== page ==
Lake Mead National Recreation Area was established in 1936, and it offers a range of natural, cultural, and recreational resources on both land and water. The park encompasses nearly 1.3 million acres and includes more than 140 miles of the Colorado River.
The park's land is centered on two man-made lakes, Lake Mead and Lake Mohave. These are the premiere inland water recreation areas in the West and a primary source of drinking water for southern Nevada. The park lies along the northeast boundary of the Mojave Desert, and is home to species species representing to the Mojave, Sonoran, and Great Basin desert ecosystems.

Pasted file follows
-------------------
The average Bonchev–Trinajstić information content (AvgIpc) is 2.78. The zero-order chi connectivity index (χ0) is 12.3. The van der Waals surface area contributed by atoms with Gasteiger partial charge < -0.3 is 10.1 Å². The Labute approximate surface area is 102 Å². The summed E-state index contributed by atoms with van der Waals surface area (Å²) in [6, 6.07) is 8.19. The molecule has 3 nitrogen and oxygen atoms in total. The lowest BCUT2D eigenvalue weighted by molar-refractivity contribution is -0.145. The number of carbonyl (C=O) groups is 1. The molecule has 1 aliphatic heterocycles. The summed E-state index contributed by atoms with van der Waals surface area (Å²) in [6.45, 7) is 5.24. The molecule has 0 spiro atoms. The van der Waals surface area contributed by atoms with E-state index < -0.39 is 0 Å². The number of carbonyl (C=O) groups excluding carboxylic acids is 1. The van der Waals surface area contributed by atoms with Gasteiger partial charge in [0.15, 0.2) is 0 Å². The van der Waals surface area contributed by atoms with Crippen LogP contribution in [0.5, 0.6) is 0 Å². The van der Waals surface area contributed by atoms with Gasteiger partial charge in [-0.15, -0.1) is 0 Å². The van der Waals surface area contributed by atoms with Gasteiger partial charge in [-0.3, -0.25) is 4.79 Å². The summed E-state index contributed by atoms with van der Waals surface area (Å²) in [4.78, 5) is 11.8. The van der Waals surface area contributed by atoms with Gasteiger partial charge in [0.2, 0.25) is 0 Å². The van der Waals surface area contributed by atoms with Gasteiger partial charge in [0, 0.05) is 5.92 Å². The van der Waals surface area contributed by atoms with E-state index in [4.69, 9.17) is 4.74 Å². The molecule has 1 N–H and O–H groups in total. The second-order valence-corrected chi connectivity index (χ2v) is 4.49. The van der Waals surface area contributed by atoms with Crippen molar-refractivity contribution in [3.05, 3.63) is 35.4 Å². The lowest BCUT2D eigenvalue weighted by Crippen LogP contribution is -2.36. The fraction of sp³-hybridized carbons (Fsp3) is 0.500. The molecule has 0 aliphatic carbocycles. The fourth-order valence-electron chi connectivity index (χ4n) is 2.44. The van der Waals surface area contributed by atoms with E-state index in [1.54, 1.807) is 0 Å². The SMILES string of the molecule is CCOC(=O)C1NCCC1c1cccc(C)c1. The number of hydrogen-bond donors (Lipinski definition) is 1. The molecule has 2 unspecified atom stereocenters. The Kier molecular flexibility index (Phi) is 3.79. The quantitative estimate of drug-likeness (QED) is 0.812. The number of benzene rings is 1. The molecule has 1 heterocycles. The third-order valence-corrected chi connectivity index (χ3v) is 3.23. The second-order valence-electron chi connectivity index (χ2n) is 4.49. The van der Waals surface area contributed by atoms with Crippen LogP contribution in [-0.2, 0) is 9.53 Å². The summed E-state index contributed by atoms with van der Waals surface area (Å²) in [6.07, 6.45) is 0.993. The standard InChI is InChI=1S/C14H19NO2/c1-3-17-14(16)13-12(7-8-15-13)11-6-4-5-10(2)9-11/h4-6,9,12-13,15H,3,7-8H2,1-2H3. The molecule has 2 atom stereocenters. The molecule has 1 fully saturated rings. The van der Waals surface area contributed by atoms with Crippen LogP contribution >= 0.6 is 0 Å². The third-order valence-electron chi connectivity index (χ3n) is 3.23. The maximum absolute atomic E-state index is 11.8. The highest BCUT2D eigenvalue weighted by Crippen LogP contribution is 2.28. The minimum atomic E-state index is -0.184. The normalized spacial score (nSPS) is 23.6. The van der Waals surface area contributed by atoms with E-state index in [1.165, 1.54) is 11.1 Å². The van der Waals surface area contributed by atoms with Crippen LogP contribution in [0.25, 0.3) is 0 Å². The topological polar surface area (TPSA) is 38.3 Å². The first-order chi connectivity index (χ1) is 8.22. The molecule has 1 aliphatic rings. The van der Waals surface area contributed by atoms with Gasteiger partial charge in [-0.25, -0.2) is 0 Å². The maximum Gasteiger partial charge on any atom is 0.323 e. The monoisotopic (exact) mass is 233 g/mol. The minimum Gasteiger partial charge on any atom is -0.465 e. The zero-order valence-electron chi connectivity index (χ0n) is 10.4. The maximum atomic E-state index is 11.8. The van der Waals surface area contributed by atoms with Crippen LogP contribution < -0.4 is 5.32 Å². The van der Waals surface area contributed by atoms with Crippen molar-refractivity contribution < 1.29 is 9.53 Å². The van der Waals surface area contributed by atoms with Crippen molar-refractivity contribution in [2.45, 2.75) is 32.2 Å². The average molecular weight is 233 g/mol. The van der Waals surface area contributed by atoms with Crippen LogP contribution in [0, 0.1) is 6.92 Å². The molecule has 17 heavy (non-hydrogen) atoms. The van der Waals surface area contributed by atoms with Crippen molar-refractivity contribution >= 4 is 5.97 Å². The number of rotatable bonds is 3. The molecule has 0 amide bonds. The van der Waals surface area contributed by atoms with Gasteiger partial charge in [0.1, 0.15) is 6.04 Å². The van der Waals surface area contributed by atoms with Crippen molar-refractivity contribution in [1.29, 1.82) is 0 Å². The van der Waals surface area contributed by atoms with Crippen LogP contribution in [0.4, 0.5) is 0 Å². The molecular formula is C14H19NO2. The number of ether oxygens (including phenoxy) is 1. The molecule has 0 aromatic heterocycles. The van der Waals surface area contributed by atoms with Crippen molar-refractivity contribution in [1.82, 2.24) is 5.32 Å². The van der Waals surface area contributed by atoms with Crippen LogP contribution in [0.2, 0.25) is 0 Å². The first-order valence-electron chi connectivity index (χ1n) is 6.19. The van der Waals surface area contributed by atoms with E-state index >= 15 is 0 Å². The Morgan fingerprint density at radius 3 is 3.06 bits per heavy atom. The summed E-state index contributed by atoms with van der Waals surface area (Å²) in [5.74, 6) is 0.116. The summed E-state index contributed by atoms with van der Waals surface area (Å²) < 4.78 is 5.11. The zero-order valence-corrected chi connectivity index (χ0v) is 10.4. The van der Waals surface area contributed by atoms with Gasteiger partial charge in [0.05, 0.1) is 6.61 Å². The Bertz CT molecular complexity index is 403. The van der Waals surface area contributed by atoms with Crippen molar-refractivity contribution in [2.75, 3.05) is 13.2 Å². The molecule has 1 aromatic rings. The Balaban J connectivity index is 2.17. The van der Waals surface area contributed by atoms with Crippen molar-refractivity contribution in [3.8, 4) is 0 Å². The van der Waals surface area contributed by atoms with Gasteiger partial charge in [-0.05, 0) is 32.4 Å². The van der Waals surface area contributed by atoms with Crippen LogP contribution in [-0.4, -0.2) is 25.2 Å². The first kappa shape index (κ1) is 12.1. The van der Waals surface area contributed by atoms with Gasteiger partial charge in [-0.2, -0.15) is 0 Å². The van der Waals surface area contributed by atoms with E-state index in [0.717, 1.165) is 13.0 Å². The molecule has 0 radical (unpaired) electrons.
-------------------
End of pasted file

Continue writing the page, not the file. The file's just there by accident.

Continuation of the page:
The Mojave Desert Network provides natural resource inventory and monitoring information to help parks make effective, science-based management decisions. Inventories have been completed for mammals, fish, birds, vascular plants, and reptiles & amphibians (see species lists further down the page). Maps and Reports detailing Lake Mead's vegetation, soils, and geology resources are also complete.
Monitoring at Lake Mead National Recreation Area
Ongoing Monitoring Efforts
Integrated Uplands vegetation and soils monitoring of the Creosote - White Bursage community
Selected Large Springs monitoring water quality and availability at Blue Point Spring
Desert Springs monitoring water quality and availability at 44 smaller seeps and springs